Front Page Titles (by Subject) CHAPTER XVI.: On Property, and the Nature of Riches. - Letters to Mr. Malthus, and A Catechism of Political Economy
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CHAPTER XVI.: On Property, and the Nature of Riches. - Jean Baptiste Say, Letters to Mr. Malthus, and A Catechism of Political Economy 
Letters to Mr. Malthus, on Several Subjects of Political Economy, and on the Cause of the Stagnation of Commerce. To Which is added, A Catechism of Political Economy, or Familiar Conversations on the Manner in which Wealth is Produced, Distributed, and Consumed in Society, trans. John Richter (London: Sherwood, Neely, and Jones, 1821).
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On Property, and the Nature of Riches.
Can riches exist where there is no property?
No: for riches being composed of the value of the things which we possess, there can be no riches where no things are possessed; that is, no property.
Into how many classes can things possessed be arranged?
Into two grand classes: that which constitutes stock, and that which constitutes income.
What do you observe relative to the riches which constitute income?
That having been created without affecting our stock, they may be consumed without encroaching upon it; and that if we do not consume them improductively, they will increase our stock.
Do you not sub-divide that which constitutes our stock?
Yes: our stock may consist,
1st. Of land and other natural agents of which we are acknowledged proprietors;
2d. Of capital, or values produced, which we devote to reproduction:
3d. Of faculties, or talents, natural and acquired, which we employ for the same purpose.
What do you observe relatively to the riches which constitute our stock?
That we can alienate the property of the first two kinds of stock (our lands and our capitals) but not that of the third kind (our industrious talents). That we can let out to use all the three kinds. That the last is a life property, which perishes with us.
What have you further to observe respecting them?
That not being applicable to the satisfying of our wants, or of procuring enjoyments, because they are appropiated to reproduction, they are of no value, except for the faculty which they have of contributing to the production of some other consumable values. The demand which there exists for consumable values, that is, for products, establishes a demand for the stock which is capable of producing, that is, for land, capital, and industrious talents; this demand establishes their value, and this value makes a part of the riches of those to whom they belong.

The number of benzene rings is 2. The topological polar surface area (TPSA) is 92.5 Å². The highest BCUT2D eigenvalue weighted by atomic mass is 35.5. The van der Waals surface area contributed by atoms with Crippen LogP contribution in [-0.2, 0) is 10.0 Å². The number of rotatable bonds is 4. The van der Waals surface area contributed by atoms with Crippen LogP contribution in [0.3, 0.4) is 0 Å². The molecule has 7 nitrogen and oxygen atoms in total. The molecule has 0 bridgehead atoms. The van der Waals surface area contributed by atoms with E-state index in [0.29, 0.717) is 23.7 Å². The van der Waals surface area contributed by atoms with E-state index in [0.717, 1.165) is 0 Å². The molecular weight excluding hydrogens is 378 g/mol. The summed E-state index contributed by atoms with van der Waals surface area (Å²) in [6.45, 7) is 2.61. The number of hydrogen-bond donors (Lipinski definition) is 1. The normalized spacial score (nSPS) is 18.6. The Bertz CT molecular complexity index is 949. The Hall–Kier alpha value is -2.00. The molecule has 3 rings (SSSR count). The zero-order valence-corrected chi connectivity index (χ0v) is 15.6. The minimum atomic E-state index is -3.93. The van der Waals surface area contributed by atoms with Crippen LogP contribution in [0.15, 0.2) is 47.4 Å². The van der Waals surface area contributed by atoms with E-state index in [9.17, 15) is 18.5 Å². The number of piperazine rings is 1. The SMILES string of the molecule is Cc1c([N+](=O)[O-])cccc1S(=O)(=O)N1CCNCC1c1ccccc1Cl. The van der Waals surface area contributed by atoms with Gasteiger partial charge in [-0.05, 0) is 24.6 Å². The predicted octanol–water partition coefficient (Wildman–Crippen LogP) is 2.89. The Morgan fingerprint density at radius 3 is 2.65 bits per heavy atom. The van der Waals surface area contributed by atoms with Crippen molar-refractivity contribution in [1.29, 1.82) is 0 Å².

Why have not a great number of natural agents necessary to production, as the heat of the sun, the air of the atmosphere; why have not these a value?
Because there is no demand for their productive faculties; and there is no demand for them, because when these faculties are present they exceed all wants, and are accessible to all mankind: and when they are not present, no person can provide them, because no one can appropriate them.
What results from this fact in relation to the value of products?
That when nature lends, gratuitously, her powers to the creation of products, the charges are less than when we must pay for assistance, and that we obtain consequently, products at a cheaper rate. It is for that reason that the grapes of the south do not cost so much as those of the north, which are raised in hot-houses.
You have said that riches are proportioned to the value of the things we possess, that is, that they are so much the greater as the values we possess are greater; have you any thing to add to this subject?
Riches are proportioned to the values we possess, or rather are only those values themselves: but these values are great or small in comparison with the price of the things which may be obtained for them. In other words, if with a certain sum in land, in capital, and in income, I can obtain the things I am in want of at half the price I have hitherto obtained them, by that alone, my riches are doubled.
Thus a nation which does not possess in nominal value more than one half what another nation possesses, will nevertheless be as rich, if she can procure all the products of which she is in want at half the price the other nation is obliged to pay.
The very height of riches, however few values one might possess, would be to be able to procure for nothing all the objects we wished to consume.
We should be at the lowest ebb of poverty, however immense might be the values we possessed, if the value of the things we wanted to consume exceeded the price which we were able to pay for them.
In what does the dearness and cheapness of things consist?
We will examine that in the next chapter.